News and Tribune

September 27, 2008

Green Valley students learn about geocaching

By CHRIS MORRIS

Taylor Hendricks was learning, but he was also having fun.

The perfect combination for any fourth- or fifth-grader.

“This is better than sitting in a classroom,” Taylor said.

His classmates echoed those exact sentiments.

“It’s fun. At first it didn’t seem like it was fun until we started looking for it,” Dylan Hiser said.

The “it” the students were looking for were hidden treasures in the rear of Green Valley Elementary School. All the students got a quick lesson in geocaching, a map of the area with latitude and longitude coordinates and a few helpful hints. The students were broken up into five teams and, after their lesson, raced out of Gail Case’s classroom to the field behind the school in search of treasure.

Team No 1 found its hidden treasure first. It was filled with pencils and erasers. But the real prize came from the thrill of finding the cache hidden in the grass.

“This is hands-on and that is the most beneficial learning experience there is,” Case said.

The treasure hunt was organized by Terri Steele, whose daughter, Anna, is a student in Case’s class.

Steele has been geocaching all over the country. To date, she has found 54 geocaches. Her cousin has found more than 2,000.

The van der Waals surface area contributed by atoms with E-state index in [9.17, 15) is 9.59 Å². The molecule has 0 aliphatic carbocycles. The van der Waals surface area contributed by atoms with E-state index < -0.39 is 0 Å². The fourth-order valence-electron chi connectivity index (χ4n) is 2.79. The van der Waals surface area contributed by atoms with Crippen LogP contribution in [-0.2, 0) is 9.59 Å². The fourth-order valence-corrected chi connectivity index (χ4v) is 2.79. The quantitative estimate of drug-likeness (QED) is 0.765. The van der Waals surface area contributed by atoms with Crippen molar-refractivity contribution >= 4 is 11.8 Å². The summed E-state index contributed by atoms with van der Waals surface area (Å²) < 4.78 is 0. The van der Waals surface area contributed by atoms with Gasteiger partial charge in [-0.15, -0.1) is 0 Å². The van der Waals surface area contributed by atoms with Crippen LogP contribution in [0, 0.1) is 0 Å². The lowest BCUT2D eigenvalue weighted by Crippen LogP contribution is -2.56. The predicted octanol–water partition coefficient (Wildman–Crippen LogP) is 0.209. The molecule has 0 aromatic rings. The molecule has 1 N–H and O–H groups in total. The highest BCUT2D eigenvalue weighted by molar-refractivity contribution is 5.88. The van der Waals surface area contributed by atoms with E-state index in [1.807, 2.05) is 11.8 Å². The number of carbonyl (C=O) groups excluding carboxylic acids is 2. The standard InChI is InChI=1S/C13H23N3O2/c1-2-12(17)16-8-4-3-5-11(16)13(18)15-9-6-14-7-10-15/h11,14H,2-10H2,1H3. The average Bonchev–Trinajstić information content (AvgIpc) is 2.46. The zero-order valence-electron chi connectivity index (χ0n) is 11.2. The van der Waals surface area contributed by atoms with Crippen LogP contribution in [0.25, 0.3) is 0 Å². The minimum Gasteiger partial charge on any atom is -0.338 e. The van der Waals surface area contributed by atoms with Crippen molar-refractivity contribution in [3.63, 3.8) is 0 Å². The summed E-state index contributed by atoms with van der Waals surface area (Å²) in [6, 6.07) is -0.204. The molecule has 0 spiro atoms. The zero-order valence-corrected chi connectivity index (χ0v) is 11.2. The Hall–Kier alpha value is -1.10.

Geocaching is a game of hiding and finding treasure. A geocacher can place a geocache in the world, pinpoint its location using GPS or Global Positioning System technology and then share the geocache’s existence and location online. Anyone with a GPS unit can then try to locate the geocache.

There are more than 650,000 active geocaches around the world. By typing in an area at www.geocaching.com, you can find out how many treasures are in a certain area. Steele estimates New Albany has between 50 and 100 geocaches hidden.

Many times, the hidden case or canister has a log for the finder to fill out or a little trinket. The fun, Steele said, is trying to find the geocaches. She uses a GPS device when geocaching. The students, however, had no such device.

“It was harder than I thought it would be,” Hiser said after his group was successful in finding the geocache. “After we looked for it, she (Steele) gave us a hint and we found it.”

“I like doing this because you can hunt and find treasure,” said Steele’s daughter, Anna.

“The kids are loving this,” Case said. “This is a smart group and I would like to do more stuff like this year. This is a lot better than learning this with a book and worksheet.”

Steele said geocaches are rarely buried. She hid a few in the grass Friday and one inside a tree trunk.

“I didn’t want to make it too easy,” she said. “This is a hard way to geocache. All they had was a map and the coordinates.

“I have had to go to some scary places to find geocaches. Some people can be very creative when hiding geocaches.”